[Python-Dev] __del__ and tp_dealloc in the IO lib
Guido van Rossum
guido at python.org
Tue Jan 20 20:24:39 CET 2009
On Sun, Jan 18, 2009 at 11:49 PM, Adam Olsen <rhamph at gmail.com> wrote:
> On Sun, Jan 18, 2009 at 9:32 PM, Guido van Rossum <guido at python.org> wrote:
>> On Sun, Jan 18, 2009 at 5:38 PM, Gregory P. Smith <greg at krypto.org> wrote:
>>> +1 on getting rid of the IOBase __del__ in the C rewrite in favor of
>>> On Sun, Jan 18, 2009 at 11:53 PM, Christian Heimes <lists at cheimes.de> wrote:
>>>> Brett Cannon schrieb:
>>>> > Fine by me. People should be using the context manager for guaranteed
>>>> > file closure anyway IMO.
>>> Yes they should. (how I really really wish i didn't have to use 2.4 anymore
>> Come on, the open-try-use-finally-close idiom isn't *that* bad...
>>> But lets at least be clear that is never acceptable for a python
>>> implementation to leak file descriptors/handles (or other system resources),
>>> they should be closed and released whenever the particular GC implementation
>>> gets around to it.
>> I would like to make a stronger promise. I think that for files open
>> for *writing*, all data written to the file should be flushed to disk
>> before the fd is closed. This is the real reason for having the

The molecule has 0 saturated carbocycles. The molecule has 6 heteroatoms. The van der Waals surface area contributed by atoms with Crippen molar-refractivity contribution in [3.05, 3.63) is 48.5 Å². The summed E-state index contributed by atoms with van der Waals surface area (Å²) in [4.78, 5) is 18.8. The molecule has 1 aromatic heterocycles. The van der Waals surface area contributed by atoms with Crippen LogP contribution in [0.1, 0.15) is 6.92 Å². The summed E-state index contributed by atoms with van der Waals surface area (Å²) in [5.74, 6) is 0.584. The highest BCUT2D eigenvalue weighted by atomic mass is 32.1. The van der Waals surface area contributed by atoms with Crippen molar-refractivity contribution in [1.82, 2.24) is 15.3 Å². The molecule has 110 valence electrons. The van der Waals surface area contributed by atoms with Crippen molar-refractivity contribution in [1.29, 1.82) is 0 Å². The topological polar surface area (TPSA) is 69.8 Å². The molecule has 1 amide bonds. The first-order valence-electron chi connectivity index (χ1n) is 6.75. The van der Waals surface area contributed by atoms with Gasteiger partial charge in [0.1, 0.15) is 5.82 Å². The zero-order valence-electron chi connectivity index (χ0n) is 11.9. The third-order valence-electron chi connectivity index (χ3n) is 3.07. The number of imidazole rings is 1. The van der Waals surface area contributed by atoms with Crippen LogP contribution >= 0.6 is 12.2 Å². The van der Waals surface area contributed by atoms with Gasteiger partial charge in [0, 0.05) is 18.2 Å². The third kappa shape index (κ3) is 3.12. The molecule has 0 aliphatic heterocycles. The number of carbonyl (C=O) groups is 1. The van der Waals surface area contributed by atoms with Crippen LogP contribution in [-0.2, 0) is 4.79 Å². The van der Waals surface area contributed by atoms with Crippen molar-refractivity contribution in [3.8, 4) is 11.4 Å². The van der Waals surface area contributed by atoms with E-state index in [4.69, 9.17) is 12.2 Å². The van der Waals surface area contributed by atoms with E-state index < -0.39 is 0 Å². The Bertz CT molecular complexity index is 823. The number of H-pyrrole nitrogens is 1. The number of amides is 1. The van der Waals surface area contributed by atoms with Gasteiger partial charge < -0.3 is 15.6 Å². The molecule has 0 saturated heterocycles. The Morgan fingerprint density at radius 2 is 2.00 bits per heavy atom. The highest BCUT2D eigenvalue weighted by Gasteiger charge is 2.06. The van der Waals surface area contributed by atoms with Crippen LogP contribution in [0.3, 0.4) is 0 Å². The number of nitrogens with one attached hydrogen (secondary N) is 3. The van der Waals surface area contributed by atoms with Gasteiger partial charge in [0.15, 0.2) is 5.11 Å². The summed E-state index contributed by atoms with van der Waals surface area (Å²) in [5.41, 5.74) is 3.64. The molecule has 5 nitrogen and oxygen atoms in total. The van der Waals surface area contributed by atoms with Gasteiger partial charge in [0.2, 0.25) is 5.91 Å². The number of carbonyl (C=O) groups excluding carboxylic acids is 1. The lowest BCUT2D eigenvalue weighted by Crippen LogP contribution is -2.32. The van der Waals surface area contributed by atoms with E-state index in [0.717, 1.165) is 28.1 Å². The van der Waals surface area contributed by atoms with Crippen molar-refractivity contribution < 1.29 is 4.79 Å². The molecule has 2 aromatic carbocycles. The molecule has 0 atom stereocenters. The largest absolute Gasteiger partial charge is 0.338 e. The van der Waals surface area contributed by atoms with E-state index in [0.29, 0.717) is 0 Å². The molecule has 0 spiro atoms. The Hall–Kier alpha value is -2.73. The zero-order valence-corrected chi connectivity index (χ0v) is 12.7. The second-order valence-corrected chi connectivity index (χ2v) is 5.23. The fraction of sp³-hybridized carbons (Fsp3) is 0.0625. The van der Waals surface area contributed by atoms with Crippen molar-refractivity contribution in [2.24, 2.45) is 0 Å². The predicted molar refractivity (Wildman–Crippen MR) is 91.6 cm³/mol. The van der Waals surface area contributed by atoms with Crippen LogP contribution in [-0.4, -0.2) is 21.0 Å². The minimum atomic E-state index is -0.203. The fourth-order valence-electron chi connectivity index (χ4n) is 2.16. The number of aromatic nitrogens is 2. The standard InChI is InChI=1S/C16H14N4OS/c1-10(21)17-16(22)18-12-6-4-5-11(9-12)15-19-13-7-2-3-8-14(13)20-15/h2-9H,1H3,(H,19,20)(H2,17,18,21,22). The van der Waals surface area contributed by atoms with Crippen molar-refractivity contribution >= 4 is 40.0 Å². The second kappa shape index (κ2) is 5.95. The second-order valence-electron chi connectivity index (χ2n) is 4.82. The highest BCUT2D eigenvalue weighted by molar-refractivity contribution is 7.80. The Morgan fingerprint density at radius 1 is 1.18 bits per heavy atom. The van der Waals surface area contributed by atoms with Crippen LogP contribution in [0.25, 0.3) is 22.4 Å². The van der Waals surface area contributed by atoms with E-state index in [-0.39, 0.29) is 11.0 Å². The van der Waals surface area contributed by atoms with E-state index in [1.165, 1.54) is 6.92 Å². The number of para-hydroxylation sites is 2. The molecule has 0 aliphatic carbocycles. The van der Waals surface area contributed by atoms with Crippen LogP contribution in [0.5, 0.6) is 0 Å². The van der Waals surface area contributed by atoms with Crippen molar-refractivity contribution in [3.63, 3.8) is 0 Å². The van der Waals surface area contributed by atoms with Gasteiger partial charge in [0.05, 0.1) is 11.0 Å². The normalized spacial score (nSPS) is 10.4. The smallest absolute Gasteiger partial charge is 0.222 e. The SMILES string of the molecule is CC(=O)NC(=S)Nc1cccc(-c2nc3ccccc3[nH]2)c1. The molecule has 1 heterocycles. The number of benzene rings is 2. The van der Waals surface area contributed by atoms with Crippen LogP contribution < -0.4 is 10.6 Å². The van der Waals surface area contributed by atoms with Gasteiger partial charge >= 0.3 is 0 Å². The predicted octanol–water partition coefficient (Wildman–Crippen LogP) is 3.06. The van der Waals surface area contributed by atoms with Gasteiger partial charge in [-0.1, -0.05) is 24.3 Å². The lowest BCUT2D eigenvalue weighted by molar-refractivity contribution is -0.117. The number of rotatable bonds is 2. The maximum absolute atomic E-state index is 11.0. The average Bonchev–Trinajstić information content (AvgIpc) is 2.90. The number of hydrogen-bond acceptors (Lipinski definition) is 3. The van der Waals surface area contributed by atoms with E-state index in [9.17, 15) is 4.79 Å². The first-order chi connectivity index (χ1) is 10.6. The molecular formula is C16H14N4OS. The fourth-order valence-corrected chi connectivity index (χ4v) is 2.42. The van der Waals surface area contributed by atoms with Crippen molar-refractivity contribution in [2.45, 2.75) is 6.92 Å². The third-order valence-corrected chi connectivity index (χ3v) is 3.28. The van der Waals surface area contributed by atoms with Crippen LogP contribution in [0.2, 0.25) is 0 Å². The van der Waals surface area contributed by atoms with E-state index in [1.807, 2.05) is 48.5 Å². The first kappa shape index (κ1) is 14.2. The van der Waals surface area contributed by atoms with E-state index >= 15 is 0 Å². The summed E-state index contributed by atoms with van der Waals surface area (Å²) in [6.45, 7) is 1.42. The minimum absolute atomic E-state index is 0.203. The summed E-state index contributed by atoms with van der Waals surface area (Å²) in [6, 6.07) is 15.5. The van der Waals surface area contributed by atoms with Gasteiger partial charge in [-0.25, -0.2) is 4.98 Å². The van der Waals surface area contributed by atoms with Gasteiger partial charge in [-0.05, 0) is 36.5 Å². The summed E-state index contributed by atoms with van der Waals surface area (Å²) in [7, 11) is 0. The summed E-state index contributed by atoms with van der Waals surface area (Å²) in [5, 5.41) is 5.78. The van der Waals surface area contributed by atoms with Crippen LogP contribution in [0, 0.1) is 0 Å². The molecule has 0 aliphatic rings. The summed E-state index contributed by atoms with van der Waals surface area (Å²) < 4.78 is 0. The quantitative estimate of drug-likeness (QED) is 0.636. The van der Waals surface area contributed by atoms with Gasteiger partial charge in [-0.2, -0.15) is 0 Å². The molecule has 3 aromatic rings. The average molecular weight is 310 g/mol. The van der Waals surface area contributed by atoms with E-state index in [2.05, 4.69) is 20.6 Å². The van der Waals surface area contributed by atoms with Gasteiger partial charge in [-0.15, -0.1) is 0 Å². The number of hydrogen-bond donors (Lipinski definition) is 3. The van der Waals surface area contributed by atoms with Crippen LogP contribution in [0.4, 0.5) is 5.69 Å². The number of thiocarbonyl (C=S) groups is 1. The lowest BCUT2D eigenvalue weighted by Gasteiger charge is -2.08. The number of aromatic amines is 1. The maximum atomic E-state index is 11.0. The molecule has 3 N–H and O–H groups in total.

>> __del__: closing the fd is done by the C implementation of FileIO, but
>> since (until the rewrite in C) the buffer management is all in Python
>> (both the binary I/O buffer and the additional text I/O buffer), I
>> felt the downside of having a __del__ method was preferable over the
>> possibility of output files not being flushed (which is always
>> nightmarish to debug).
>> Of course, once both layers of buffering are implemented in C, the
>> need for __del__ to do this goes away, and I would be fine with doing
>> it all in tp_alloc.
>>>> You make a very good point! Perhaps we should stop promising that files
>>>> get closed as soon as possible and encourage people in using the with
>>> eegads, do we actually -promise- that somewhere? If so I'll happily go
>>> update those docs with a caveat.
>> I don't think we've promised that ever since the days when JPython
>> (with a P!) was young...
>>> I regularly point out in code reviews that the very convenient and common
>>> idiom of open(name, 'w').write(data) doesn't guarantee when the file will be
>>> closed; its up to the GC implementation details. Good code should never
>>> depend on the GC for a timely release of scarce external resources (file
>> And buffer flushing. While I don't want to guarantee that the buffer
>> is flushed ASAP, I do want to continue promising that it is flushed
>> before the object is GC'ed and before the fd is closed.
> Could we add a warning if the file has not been explicitly flushed?
> Consider removing the implicit flush later, if there's a sufficient
> implementation benefit to it.
No, I really want to keep the implicit flush, even if it's hard for
--Guido van Rossum (home page: http://www.python.org/~guido/)
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